[33] The United States Patent and Trademark Office established the "reasonable examiner standard" as its test for materiality when it adopted its own administrative rule of candor and good faith in 1977. See 37 C.F.R. § 1.56 (1991). The Federal Circuit has adopted this reasonable examiner standard as the test for whether information is material for purposes of analyzing an inequitable conduct defense in a patent infringement lawsuit. In 1992, the PTO changed their materiality test to a more stringent standard based on patentability, see 57 Fed.Reg.2021 (Jan. 17, 1992), but the Federal Circuit has not followed suit. See Li Second Family Ltd. Partnership v. Toshiba Corp., 231 F.3d 1373, 1380 (Fed.Cir.2000) (noting that the materiality test for inequitable conduct is whether a reasonable examiner would consider the information important, not whether the information would conclusively decide the issue of patentability).

[34] Bayer argues that Jansens included in his declaration the test results on tomato using the CryIC gene, and that Monsanto's evidence on potato refers to ELISA assays, and not the insect bioassays Jansens conducted. For purposes of this motion, the Court draws all reasonable inferences in favor of Bayer. Even disregarding these tests, there nonetheless sufficient evidence in the record to demonstrate that Jansens' affidavit was false.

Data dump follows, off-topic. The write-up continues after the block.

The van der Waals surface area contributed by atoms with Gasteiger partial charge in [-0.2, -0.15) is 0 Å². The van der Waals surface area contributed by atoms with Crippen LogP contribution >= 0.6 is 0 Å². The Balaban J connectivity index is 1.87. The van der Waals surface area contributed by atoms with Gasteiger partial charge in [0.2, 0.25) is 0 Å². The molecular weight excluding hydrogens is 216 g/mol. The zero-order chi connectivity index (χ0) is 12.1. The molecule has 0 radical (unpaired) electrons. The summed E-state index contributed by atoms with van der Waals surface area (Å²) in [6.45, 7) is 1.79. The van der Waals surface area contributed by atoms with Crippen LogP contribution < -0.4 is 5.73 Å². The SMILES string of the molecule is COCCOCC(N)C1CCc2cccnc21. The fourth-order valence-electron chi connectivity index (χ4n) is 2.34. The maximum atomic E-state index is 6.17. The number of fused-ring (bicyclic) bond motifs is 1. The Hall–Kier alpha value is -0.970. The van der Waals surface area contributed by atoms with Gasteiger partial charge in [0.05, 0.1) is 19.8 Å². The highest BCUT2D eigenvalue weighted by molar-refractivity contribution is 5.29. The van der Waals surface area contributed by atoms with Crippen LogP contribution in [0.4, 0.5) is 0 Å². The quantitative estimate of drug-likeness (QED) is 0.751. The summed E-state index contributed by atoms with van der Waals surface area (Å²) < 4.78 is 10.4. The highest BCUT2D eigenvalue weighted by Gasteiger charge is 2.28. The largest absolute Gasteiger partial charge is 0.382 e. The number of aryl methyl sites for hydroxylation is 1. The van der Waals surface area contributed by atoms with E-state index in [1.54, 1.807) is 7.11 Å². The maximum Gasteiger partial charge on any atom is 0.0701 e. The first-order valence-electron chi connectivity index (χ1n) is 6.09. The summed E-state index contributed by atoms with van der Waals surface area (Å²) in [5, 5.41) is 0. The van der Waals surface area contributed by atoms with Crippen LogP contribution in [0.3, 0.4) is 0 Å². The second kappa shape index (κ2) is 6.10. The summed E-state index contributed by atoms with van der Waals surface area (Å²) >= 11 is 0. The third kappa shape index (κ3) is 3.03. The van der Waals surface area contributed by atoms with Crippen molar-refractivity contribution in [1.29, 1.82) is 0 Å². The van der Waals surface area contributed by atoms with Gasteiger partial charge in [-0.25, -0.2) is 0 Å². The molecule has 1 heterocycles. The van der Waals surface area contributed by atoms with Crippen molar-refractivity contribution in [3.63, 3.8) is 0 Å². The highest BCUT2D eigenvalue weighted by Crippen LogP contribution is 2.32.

[35] See Plaintiff's Exhibit 10 at 44 (original deposition page 173).

[36] Plaintiff's Exhibit 16.

[37] See Exhibit 33 for a diagram of the patent lineage. Bayer does not dispute the notion that all the patents-in-suit have the same disclosure and are all linked together. Nor do they dispute that if the '799 claims would be unenforceable due to inequitable conduct, every other claim in this case would be unenforceable as well.